Time and time again, I will browse through my previous posts keeping an eye out for typos, broken links, and inefficient tagging. As I continue to check statistics on this blog, I realize image search engines are the source of many clicks. Naturally desiring more views, I’m slowly adding images to my many past picture-less posts.
This morning, I was editing my post titled “Filling in the Blanks” and was searching for an appropriate image to accompany the words. Since I quoted Michael Jordan on his success, I thought an emotional display of him with his first championship trophy would do the trick, but I didn’t want to just copy and paste a picture from someone else’s blog when there was a photographer who was responsible for snapping that shot back in 1991.
I figured I’d be able to find an article from 1991 announcing the Chicago Bulls first NBA Championship with an image giving credit to the photographer on the Internet. NYTimes.com has all the Michael Jordan news under “Times Topics.” You can search for keywords from all the articles about him–so I typed in “championship.” I selected “Oldest First” to organize the search results.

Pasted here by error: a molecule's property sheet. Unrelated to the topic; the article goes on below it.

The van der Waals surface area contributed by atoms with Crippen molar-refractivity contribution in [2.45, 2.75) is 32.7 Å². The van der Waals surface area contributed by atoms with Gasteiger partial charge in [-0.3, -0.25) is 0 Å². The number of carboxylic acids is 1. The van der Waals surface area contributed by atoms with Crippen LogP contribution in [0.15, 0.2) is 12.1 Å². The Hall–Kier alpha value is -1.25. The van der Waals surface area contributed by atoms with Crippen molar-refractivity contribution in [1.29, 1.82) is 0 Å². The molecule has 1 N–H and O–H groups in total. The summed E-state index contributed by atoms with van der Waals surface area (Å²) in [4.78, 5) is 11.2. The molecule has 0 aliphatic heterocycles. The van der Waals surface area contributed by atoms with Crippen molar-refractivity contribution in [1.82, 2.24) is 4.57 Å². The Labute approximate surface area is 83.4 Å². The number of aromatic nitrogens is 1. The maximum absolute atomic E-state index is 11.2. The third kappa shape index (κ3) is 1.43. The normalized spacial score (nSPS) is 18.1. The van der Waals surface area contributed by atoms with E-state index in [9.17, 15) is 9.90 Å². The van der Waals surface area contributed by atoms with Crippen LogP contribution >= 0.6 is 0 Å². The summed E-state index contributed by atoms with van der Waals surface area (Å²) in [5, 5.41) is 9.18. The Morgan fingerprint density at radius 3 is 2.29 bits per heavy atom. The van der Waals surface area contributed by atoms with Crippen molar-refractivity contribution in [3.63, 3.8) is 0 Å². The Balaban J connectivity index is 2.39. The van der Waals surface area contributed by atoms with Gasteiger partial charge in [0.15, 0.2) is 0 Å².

I didn’t find the image I wanted on NYTimes.com, but after a few Google searches I stumbled upon it with the photo credit properly given and used it in the aforementioned post.
Nevertheless, I did indeed find the words of the article I was looking for–you know, that one that was published before I was born:
INGLEWOOD, Calif.— FLYING back to Chicago this afternoon, one could reasonably expect to look out the window of the airplane and see Michael Jordan flying right alongside, smiling and waving in his basketball suit. After all, we’ve recently seen Jordan flying in other places, like Chicago Stadium and the Forum here, so why not in the clouds, too?
What a picture columnist Ira Berkow’s lead paints! Mr. Berkow, Sir, I have no words. I obviously have a long way to go.
I want you to think about this year for a second: 1851. That’s the year Moby-Dick by Herman Melville was first published and the year Northwestern University was founded.
It was also the year The New York Times was founded. Articles like this printed in The New York Times in 1851 are scanned and posted as PDFs for everyone to see. As in right now, you can read a casual article that the people who walked this American soil over a century ago read fresh off the press. EIGHTEEN FIFTY-ONE, PEOPLE. Wow. To think a journalist’s work from 1851 is available, searchable, and readable for the world in 2012–that’s pretty dang cool.